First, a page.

Instead of the same report card template that has existed for decades, I envision students being assessed on their progress on the 21st century skills:
- Complex problem solving
- Critical thinking
Forty percent of our schools will be fully one-to-one at the start of the 2019-2020 school year, which means that every student in those buildings will be able to work on a laptop device – a significant number for a district of our size. With this technology in our classrooms, students will be able to harness their personalized learning in a way that reflects our modern world.
A key building block in preparing our students to be career ready will involve our new approach to teaching reading. The approach is called balanced literacy instruction, which includes reading, writing, speaking and listening through the lens of student engagement and instructional support. The goal for this new literacy blueprint calls for every student to be reading at or above grade level by third grade.
Valeska Hinton Early Childhood Education Center currently has two Two-Way DualLanguage classes. Students are learning English and Spanish in content areas to promote biliteracy. The classes contain native English and native Spanish speakers. We will expand the dual-language program for kindergarteners at Whittier Primary School next year.
Finally, we ask that you review the Career Development handout at your seat. Review the options and fill out the form to let us know what type of career experiences you can provide to our remarkable students.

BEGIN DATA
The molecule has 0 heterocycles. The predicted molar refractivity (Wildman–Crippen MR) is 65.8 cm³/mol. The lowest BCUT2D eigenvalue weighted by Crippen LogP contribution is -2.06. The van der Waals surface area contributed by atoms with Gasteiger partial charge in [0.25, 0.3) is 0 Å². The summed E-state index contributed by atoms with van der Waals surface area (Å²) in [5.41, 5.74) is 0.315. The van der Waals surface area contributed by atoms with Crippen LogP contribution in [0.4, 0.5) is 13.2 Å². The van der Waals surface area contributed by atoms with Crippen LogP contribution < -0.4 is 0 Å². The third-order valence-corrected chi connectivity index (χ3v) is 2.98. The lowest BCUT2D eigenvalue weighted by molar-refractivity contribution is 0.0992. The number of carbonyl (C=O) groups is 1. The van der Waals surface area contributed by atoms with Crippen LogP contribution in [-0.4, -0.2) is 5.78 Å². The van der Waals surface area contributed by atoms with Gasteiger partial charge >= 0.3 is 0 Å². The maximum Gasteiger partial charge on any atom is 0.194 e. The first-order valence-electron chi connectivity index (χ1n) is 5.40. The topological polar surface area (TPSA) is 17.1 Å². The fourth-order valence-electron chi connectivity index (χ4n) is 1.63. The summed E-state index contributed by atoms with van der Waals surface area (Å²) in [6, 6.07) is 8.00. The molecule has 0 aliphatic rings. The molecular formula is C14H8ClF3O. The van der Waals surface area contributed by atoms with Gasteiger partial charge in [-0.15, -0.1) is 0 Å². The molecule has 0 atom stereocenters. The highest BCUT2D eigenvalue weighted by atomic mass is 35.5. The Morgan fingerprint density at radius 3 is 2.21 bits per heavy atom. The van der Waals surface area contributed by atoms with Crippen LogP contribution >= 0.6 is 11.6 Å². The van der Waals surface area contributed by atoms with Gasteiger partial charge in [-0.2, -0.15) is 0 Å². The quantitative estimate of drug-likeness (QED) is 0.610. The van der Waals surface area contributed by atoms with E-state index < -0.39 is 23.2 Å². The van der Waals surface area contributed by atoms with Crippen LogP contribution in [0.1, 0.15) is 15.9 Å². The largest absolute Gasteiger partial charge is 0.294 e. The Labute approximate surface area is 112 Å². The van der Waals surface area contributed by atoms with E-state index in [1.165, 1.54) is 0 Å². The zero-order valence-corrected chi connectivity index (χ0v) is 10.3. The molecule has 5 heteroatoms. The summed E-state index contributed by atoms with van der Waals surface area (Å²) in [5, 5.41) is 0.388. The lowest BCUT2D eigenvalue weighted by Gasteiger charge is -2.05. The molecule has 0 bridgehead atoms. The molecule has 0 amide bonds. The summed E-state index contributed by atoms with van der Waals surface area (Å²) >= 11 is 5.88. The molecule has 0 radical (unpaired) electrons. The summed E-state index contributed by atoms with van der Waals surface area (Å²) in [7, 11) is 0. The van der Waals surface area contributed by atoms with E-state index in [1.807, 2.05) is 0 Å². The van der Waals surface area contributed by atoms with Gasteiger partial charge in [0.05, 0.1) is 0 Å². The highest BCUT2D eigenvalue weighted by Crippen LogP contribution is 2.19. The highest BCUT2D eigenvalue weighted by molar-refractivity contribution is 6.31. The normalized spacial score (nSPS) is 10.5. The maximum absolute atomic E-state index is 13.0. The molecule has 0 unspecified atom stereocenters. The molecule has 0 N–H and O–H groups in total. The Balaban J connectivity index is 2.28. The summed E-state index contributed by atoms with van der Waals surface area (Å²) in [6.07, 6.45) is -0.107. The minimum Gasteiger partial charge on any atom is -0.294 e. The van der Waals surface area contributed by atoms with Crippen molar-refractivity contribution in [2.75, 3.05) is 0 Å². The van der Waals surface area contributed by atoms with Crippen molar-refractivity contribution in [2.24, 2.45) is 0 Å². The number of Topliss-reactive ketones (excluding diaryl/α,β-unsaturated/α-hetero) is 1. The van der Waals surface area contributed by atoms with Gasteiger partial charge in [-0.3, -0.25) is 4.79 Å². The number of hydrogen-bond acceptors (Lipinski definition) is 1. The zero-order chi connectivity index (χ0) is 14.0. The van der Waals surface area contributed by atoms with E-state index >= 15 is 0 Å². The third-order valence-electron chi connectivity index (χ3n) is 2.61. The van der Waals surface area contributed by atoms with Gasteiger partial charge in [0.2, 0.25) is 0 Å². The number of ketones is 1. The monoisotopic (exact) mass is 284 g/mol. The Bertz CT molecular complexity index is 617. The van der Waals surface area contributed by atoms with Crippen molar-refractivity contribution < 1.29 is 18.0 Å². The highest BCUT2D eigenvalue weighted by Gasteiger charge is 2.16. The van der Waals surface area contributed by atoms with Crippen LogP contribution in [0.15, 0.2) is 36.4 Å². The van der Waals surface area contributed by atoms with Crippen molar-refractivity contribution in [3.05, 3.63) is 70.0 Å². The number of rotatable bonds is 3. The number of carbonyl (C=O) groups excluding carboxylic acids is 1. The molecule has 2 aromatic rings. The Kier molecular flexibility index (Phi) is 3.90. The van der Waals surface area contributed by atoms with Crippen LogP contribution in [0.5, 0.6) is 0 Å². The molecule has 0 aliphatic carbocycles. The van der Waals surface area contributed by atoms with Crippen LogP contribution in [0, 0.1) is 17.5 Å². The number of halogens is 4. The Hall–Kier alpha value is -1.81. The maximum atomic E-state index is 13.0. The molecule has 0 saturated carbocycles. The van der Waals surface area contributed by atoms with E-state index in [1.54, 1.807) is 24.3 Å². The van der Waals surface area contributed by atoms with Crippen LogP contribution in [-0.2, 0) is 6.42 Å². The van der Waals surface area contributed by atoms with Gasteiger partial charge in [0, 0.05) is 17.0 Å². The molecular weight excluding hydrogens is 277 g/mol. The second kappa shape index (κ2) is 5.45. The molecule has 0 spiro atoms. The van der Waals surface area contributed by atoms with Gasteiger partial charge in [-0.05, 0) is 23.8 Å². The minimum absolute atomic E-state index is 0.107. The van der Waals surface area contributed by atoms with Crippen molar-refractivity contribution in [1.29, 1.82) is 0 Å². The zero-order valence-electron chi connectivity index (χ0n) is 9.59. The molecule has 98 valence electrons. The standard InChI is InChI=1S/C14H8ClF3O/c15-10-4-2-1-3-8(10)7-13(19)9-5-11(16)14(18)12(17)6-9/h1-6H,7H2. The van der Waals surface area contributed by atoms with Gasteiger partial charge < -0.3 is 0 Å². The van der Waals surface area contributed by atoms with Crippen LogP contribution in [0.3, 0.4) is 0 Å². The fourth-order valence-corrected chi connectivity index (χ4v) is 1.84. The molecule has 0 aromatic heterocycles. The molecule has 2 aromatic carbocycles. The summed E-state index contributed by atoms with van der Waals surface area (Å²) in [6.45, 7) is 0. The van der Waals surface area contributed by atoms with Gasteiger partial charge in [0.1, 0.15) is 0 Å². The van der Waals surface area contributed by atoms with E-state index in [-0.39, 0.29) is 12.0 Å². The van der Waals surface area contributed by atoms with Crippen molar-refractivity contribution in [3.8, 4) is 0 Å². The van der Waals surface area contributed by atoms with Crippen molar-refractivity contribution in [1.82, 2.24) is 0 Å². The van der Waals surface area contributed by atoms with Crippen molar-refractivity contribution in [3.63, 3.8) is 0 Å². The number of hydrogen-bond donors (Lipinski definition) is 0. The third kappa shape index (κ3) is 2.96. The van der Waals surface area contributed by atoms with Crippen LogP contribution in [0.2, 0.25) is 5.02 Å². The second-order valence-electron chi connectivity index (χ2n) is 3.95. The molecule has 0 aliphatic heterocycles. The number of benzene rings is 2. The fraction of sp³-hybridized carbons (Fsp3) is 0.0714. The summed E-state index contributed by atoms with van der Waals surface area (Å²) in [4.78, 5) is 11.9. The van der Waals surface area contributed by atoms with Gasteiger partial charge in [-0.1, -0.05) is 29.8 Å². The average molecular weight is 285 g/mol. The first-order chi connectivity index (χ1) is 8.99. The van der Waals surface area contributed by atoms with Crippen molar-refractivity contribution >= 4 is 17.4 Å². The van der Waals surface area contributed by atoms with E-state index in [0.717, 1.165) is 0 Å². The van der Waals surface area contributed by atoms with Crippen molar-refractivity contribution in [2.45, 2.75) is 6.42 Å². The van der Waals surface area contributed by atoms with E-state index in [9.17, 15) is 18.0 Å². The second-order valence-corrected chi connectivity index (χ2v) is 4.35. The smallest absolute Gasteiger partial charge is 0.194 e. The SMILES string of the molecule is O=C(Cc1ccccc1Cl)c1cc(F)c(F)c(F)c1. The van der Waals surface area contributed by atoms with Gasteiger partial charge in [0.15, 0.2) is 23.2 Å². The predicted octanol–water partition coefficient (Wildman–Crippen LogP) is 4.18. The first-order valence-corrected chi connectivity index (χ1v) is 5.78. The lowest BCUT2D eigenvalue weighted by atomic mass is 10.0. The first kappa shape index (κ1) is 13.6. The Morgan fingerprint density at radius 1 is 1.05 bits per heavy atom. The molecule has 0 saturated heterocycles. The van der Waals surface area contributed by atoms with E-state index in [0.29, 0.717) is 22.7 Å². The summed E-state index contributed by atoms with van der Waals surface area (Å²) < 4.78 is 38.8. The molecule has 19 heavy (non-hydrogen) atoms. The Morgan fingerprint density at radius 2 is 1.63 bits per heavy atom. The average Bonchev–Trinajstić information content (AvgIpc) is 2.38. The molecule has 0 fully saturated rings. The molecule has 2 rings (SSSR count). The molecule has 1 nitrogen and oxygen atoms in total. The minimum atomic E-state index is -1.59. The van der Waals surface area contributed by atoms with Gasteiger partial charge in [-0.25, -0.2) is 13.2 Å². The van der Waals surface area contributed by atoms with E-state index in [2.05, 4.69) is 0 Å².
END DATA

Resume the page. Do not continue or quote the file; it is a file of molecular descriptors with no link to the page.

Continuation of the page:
Thank you for the tremendous and ongoing support of Peoria Public Schools.
Learning in many languagesPosted by Dr. Sharon Desmoulin-Kherat on 4/29/2019 12:00:00 PM
In September 2018, the Board of Education awarded the Remarkable Spirit award to Rolling Acres Middle School science teacher Lacy Haefli. When a new student arrived from Yemen speaking only Arabic, Haefli found an online translation program to translate her assignments and content so her student could succeed despite the language barrier.
Of the 13,222 Peoria Public School students, about 780 are English Language Learners (ELL).
Our students come to us speaking 35 native languages other than English. Eighty-two percent of Peoria Public School ELL students are Spanish-speaking. The most common languages after Spanish are Arabic, French, Vietnamese, Pilipino, Cantonese, Mandarin and Gujarati.
More and more educators must meet the needs of ELL students, not only helping them linguistically to become proficient readers, writers and speakers of English, but helping them learn across all content areas.
Many Peoria Public School teachers and teacher aides are trained in The Sheltered Instruction Observation Protocol (SIOP) model. According to the Center of Applied Linguistics (CAL), SIOP is a research-based and validated instructional model designed to meet the academic needs of English-learning students.
The SIOP model consists of eight interrelated components:
- Lesson Preparation
- Building Background
- Comprehensible Input
- Lesson Delivery
- Review & Assessment